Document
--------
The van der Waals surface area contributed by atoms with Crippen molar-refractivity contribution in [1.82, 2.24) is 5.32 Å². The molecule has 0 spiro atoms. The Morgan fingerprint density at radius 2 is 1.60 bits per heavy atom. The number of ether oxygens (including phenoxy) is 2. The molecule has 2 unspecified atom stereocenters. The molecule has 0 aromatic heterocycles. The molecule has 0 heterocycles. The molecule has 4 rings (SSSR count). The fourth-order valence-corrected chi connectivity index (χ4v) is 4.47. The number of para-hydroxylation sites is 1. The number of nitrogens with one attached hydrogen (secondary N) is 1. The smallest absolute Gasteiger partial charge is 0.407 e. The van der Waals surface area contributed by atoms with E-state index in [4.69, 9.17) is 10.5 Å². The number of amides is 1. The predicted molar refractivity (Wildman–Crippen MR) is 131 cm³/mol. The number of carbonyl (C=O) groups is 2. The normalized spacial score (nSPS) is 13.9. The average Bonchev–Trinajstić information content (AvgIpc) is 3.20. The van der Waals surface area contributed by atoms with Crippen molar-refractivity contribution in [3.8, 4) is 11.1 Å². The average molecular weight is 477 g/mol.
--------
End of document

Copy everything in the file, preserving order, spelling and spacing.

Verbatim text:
The van der Waals surface area contributed by atoms with Crippen molar-refractivity contribution in [1.82, 2.24) is 5.32 Å². The molecule has 0 spiro atoms. The Morgan fingerprint density at radius 2 is 1.60 bits per heavy atom. The number of ether oxygens (including phenoxy) is 2. The molecule has 2 unspecified atom stereocenters. The molecule has 0 aromatic heterocycles. The molecule has 0 heterocycles. The molecule has 4 rings (SSSR count). The fourth-order valence-corrected chi connectivity index (χ4v) is 4.47. The number of para-hydroxylation sites is 1. The number of nitrogens with one attached hydrogen (secondary N) is 1. The smallest absolute Gasteiger partial charge is 0.407 e. The van der Waals surface area contributed by atoms with E-state index in [4.69, 9.17) is 10.5 Å². The number of amides is 1. The predicted molar refractivity (Wildman–Crippen MR) is 131 cm³/mol. The number of carbonyl (C=O) groups is 2. The normalized spacial score (nSPS) is 13.9. The average Bonchev–Trinajstić information content (AvgIpc) is 3.20. The van der Waals surface area contributed by atoms with Crippen molar-refractivity contribution in [3.8, 4) is 11.1 Å². The average molecular weight is 477 g/mol.